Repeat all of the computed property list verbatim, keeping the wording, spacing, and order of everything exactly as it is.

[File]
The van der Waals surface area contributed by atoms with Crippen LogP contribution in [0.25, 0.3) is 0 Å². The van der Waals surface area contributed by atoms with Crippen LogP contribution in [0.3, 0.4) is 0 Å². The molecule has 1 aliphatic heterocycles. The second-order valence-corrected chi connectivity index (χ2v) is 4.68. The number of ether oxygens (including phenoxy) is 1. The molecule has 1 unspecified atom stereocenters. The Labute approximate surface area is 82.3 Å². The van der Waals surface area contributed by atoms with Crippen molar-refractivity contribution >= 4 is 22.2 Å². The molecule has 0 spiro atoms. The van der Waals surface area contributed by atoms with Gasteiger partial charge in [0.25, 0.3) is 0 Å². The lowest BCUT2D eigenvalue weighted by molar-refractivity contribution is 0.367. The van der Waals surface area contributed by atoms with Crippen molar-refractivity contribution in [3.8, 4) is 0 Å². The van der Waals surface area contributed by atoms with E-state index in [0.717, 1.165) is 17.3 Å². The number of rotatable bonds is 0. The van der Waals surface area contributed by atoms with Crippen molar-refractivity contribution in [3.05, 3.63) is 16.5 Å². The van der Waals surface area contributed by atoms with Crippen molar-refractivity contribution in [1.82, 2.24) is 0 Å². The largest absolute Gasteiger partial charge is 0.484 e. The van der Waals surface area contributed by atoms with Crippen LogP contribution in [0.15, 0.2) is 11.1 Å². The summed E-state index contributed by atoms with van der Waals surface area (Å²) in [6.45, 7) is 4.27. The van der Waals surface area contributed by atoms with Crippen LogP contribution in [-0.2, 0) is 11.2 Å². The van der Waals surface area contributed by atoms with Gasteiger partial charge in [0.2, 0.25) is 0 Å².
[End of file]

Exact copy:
The van der Waals surface area contributed by atoms with Crippen LogP contribution in [0.25, 0.3) is 0 Å². The van der Waals surface area contributed by atoms with Crippen LogP contribution in [0.3, 0.4) is 0 Å². The molecule has 1 aliphatic heterocycles. The second-order valence-corrected chi connectivity index (χ2v) is 4.68. The number of ether oxygens (including phenoxy) is 1. The molecule has 1 unspecified atom stereocenters. The Labute approximate surface area is 82.3 Å². The van der Waals surface area contributed by atoms with Crippen molar-refractivity contribution >= 4 is 22.2 Å². The molecule has 0 spiro atoms. The van der Waals surface area contributed by atoms with Gasteiger partial charge in [0.25, 0.3) is 0 Å². The lowest BCUT2D eigenvalue weighted by molar-refractivity contribution is 0.367. The van der Waals surface area contributed by atoms with Crippen molar-refractivity contribution in [3.8, 4) is 0 Å². The van der Waals surface area contributed by atoms with E-state index in [0.717, 1.165) is 17.3 Å². The number of rotatable bonds is 0. The van der Waals surface area contributed by atoms with Crippen molar-refractivity contribution in [3.05, 3.63) is 16.5 Å². The van der Waals surface area contributed by atoms with Crippen molar-refractivity contribution in [1.82, 2.24) is 0 Å². The largest absolute Gasteiger partial charge is 0.484 e. The van der Waals surface area contributed by atoms with Crippen LogP contribution in [0.15, 0.2) is 11.1 Å². The summed E-state index contributed by atoms with van der Waals surface area (Å²) in [6.45, 7) is 4.27. The van der Waals surface area contributed by atoms with Crippen LogP contribution in [-0.2, 0) is 11.2 Å². The van der Waals surface area contributed by atoms with Gasteiger partial charge in [0.2, 0.25) is 0 Å².